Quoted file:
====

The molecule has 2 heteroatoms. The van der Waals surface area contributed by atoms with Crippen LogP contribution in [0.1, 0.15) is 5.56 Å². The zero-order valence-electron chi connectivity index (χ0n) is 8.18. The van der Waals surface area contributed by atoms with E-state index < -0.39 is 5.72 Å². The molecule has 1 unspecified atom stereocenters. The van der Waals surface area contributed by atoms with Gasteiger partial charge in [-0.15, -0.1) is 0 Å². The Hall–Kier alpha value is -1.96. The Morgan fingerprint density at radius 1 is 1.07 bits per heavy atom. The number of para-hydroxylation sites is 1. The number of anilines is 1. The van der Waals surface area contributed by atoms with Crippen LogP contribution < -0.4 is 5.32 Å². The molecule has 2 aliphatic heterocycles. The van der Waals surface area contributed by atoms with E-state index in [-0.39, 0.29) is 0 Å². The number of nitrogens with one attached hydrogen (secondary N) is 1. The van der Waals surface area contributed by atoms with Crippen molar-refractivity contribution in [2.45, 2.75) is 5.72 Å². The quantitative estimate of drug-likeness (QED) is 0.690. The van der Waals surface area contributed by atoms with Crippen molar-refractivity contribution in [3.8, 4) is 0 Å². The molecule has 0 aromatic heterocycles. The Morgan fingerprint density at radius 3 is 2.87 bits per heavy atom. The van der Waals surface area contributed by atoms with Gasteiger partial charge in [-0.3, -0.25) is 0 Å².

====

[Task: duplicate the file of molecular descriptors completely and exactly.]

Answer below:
The molecule has 2 heteroatoms. The van der Waals surface area contributed by atoms with Crippen LogP contribution in [0.1, 0.15) is 5.56 Å². The zero-order valence-electron chi connectivity index (χ0n) is 8.18. The van der Waals surface area contributed by atoms with E-state index < -0.39 is 5.72 Å². The molecule has 1 unspecified atom stereocenters. The van der Waals surface area contributed by atoms with Gasteiger partial charge in [-0.15, -0.1) is 0 Å². The Hall–Kier alpha value is -1.96. The Morgan fingerprint density at radius 1 is 1.07 bits per heavy atom. The number of para-hydroxylation sites is 1. The number of anilines is 1. The van der Waals surface area contributed by atoms with Crippen LogP contribution < -0.4 is 5.32 Å². The molecule has 2 aliphatic heterocycles. The van der Waals surface area contributed by atoms with E-state index in [-0.39, 0.29) is 0 Å². The number of nitrogens with one attached hydrogen (secondary N) is 1. The van der Waals surface area contributed by atoms with Crippen molar-refractivity contribution in [2.45, 2.75) is 5.72 Å². The quantitative estimate of drug-likeness (QED) is 0.690. The van der Waals surface area contributed by atoms with Crippen molar-refractivity contribution in [3.8, 4) is 0 Å². The molecule has 0 aromatic heterocycles. The Morgan fingerprint density at radius 3 is 2.87 bits per heavy atom. The van der Waals surface area contributed by atoms with Gasteiger partial charge in [-0.3, -0.25) is 0 Å².